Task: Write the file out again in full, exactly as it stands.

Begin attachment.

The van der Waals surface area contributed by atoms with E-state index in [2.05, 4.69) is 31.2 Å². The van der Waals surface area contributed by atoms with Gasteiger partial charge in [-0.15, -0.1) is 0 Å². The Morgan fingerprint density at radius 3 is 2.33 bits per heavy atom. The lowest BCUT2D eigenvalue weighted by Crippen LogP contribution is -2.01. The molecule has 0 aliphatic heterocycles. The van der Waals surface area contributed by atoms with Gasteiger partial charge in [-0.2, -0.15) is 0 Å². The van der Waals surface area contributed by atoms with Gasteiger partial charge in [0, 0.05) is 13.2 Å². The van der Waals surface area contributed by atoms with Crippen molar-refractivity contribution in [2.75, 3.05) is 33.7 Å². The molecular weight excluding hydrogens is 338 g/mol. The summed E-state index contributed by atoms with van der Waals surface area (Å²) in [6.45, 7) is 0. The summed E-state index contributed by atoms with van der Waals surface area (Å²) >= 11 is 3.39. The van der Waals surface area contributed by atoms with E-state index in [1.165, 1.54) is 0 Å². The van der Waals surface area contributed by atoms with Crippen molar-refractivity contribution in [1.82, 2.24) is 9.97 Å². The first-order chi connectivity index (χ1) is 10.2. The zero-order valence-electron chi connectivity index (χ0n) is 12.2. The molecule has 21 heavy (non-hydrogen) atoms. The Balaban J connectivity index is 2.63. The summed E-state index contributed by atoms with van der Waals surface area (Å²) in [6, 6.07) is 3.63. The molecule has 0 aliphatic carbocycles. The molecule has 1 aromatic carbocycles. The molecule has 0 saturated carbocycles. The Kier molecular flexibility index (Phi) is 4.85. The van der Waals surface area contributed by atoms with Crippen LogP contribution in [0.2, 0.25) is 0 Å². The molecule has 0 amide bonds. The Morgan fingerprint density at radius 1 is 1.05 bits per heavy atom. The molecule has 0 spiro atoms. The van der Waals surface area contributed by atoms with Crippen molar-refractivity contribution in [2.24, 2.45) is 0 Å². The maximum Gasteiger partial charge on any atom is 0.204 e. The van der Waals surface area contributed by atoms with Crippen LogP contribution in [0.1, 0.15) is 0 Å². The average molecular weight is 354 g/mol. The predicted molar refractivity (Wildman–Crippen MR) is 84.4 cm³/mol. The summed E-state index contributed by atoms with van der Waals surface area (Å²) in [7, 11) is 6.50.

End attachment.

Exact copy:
The van der Waals surface area contributed by atoms with E-state index in [2.05, 4.69) is 31.2 Å². The van der Waals surface area contributed by atoms with Gasteiger partial charge in [-0.15, -0.1) is 0 Å². The Morgan fingerprint density at radius 3 is 2.33 bits per heavy atom. The lowest BCUT2D eigenvalue weighted by Crippen LogP contribution is -2.01. The molecule has 0 aliphatic heterocycles. The van der Waals surface area contributed by atoms with Gasteiger partial charge in [-0.2, -0.15) is 0 Å². The van der Waals surface area contributed by atoms with Gasteiger partial charge in [0, 0.05) is 13.2 Å². The van der Waals surface area contributed by atoms with Crippen molar-refractivity contribution in [2.75, 3.05) is 33.7 Å². The molecular weight excluding hydrogens is 338 g/mol. The summed E-state index contributed by atoms with van der Waals surface area (Å²) in [6.45, 7) is 0. The summed E-state index contributed by atoms with van der Waals surface area (Å²) >= 11 is 3.39. The van der Waals surface area contributed by atoms with E-state index in [1.165, 1.54) is 0 Å². The van der Waals surface area contributed by atoms with Crippen molar-refractivity contribution in [1.82, 2.24) is 9.97 Å². The first-order chi connectivity index (χ1) is 10.2. The zero-order valence-electron chi connectivity index (χ0n) is 12.2. The molecule has 21 heavy (non-hydrogen) atoms. The Balaban J connectivity index is 2.63. The summed E-state index contributed by atoms with van der Waals surface area (Å²) in [6, 6.07) is 3.63. The molecule has 0 aliphatic carbocycles. The molecule has 1 aromatic carbocycles. The molecule has 0 saturated carbocycles. The Kier molecular flexibility index (Phi) is 4.85. The van der Waals surface area contributed by atoms with Crippen LogP contribution in [0.2, 0.25) is 0 Å². The molecule has 0 amide bonds. The Morgan fingerprint density at radius 1 is 1.05 bits per heavy atom. The molecule has 0 spiro atoms. The van der Waals surface area contributed by atoms with Crippen molar-refractivity contribution in [2.24, 2.45) is 0 Å². The maximum Gasteiger partial charge on any atom is 0.204 e. The van der Waals surface area contributed by atoms with Crippen LogP contribution in [0.1, 0.15) is 0 Å². The average molecular weight is 354 g/mol. The predicted molar refractivity (Wildman–Crippen MR) is 84.4 cm³/mol. The summed E-state index contributed by atoms with van der Waals surface area (Å²) in [7, 11) is 6.50.